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Iraq War Vet Faces Hearing, Charged With Murder In Neighbor’s Death In Dispute Over Dog

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Charles Simkins faces a preliminary hearing in 52-1 District Court. (credit: Jon Hewett/WWJ)

Charles Simkins faces a preliminary hearing in 52-1 District Court. (credit: Jon Hewett/WWJ)

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NOVI (WWJ) – Could post traumatic stress disorder have played a role in a dispute that led a Walled Lake man, and former U.S. Marine, to shoot and kill his neighbor?

Charles Simkins, 28, who faces open murder and felony weapons charges in the death of 45-year-old Edwin Criswell, was in court Wednesday for a preliminary hearing before 52-1 District Judge Dennis Powers in Novi.

Criswell bled to death in front of his home on Sigma Street last December after he was shot in the leg by Simkins. Police said the two men, who were next door neighbors, were arguing about Simkins’ dog which had wandered into Criswell’s yard.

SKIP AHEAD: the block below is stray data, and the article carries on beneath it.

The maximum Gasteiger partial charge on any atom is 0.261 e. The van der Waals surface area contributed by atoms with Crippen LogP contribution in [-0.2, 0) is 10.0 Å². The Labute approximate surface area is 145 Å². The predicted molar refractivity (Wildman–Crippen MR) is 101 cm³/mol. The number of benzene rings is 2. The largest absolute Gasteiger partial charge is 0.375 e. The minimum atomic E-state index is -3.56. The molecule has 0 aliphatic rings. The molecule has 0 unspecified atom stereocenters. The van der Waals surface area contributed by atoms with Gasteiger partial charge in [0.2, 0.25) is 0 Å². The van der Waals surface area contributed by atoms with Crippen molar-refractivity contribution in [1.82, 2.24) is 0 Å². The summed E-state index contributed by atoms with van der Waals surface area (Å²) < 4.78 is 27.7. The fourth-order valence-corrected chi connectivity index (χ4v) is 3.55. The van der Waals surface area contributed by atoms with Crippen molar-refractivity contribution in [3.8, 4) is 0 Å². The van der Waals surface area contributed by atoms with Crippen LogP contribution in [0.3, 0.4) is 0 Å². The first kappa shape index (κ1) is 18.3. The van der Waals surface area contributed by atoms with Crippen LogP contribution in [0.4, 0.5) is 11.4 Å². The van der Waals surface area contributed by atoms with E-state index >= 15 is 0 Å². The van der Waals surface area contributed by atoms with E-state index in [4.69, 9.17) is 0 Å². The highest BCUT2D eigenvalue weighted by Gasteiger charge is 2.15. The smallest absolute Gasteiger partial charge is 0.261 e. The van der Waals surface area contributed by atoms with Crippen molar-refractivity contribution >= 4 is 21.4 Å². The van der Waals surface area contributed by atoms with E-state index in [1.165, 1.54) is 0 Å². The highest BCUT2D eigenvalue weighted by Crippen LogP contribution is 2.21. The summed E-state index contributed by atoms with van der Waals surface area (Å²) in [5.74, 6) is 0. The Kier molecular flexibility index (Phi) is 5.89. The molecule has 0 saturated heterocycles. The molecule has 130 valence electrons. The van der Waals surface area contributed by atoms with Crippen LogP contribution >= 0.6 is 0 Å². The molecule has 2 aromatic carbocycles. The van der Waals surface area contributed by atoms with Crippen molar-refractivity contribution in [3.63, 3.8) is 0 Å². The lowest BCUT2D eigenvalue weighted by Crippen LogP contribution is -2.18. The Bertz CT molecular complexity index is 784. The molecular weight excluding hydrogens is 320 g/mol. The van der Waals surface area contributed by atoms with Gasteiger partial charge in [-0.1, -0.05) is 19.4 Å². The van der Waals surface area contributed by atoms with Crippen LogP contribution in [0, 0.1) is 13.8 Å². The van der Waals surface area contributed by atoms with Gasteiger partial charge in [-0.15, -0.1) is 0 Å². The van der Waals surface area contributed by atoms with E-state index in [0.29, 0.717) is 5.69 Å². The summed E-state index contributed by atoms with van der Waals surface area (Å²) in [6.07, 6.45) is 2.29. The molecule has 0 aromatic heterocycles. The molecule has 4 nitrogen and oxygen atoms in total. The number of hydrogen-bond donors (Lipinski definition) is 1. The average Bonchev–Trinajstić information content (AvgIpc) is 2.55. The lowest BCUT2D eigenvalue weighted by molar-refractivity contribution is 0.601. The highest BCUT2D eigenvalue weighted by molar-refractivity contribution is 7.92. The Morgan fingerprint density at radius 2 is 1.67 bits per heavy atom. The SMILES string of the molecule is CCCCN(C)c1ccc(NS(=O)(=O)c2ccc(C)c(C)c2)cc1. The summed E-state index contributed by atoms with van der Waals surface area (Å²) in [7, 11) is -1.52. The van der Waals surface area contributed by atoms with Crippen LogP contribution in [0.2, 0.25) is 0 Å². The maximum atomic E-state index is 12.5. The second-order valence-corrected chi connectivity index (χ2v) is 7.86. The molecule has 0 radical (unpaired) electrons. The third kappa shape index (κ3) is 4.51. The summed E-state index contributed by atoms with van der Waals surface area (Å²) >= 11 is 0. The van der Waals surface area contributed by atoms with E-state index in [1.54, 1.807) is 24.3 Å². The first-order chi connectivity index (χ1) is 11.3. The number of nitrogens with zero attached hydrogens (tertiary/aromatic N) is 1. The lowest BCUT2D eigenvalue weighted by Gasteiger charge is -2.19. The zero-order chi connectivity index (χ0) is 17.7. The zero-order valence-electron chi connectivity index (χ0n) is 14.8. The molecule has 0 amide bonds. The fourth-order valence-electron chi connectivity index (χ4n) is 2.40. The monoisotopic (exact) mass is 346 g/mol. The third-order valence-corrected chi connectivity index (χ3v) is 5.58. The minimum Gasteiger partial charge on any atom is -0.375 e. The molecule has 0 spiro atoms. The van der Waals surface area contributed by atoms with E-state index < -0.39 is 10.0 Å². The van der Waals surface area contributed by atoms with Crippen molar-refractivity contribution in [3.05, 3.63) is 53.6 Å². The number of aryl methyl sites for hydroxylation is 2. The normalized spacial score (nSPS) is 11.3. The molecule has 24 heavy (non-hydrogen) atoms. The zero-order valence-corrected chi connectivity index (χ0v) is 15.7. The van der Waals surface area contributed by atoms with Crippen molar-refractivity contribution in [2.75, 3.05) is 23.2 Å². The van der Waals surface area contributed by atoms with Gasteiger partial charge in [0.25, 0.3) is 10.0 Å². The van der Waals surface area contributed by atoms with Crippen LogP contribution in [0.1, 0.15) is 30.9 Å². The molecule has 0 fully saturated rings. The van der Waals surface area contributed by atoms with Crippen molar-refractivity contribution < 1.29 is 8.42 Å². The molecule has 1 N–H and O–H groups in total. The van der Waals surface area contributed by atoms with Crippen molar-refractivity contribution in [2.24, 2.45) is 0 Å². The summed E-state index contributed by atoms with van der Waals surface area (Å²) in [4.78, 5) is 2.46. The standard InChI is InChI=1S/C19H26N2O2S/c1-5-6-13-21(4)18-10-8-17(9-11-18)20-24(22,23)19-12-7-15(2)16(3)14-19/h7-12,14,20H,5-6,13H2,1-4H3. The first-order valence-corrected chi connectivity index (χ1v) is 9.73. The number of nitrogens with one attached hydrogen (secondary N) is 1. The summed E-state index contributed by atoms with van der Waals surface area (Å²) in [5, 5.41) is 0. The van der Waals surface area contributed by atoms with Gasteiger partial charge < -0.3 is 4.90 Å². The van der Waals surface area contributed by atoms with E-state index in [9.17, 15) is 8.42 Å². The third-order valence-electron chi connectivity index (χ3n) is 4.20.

Defense council Todd Flood said Simkins is remorseful.

“He was the one who called 911; he was the one screaming for help,” Flood said, of his client. “You heard that (on a tape played in court) … he kept on asking, ‘How is he?’ So, you can hear where he was at.”

Flood said Criswell, a Marine gunner, served his country “valiantly” and he was clearly affected by his time in the Iraq.

“It’s very seldom, if ever, someone doesn’t come out of a war without PTSD,” Flood said. “And one of the things that happens is is your body goes on a hyper alert when things approach them.”

“So, you have to look at this case not as Joe Six Pack, you know, Monday morning quarterbacking,” Flood added. “You have to look at this event as it takes place in the person’s eyes who was sitting there.”

Testimony in the case to determine if Simkins will stand trial is set to resume next week.

“It goes without saying that there are no winners in the courtroom,” Flood said. “I call it the Valley of Tears. It’s a sad day for everybody.”

If the case makes it to trial, Flood will try to have his client’s statement to police following the shooting thrown out. Flood said Simkins, after hearing his Miranda rights, mentioned wanting to speak to an attorney about a dozen times during the hour-long interview.

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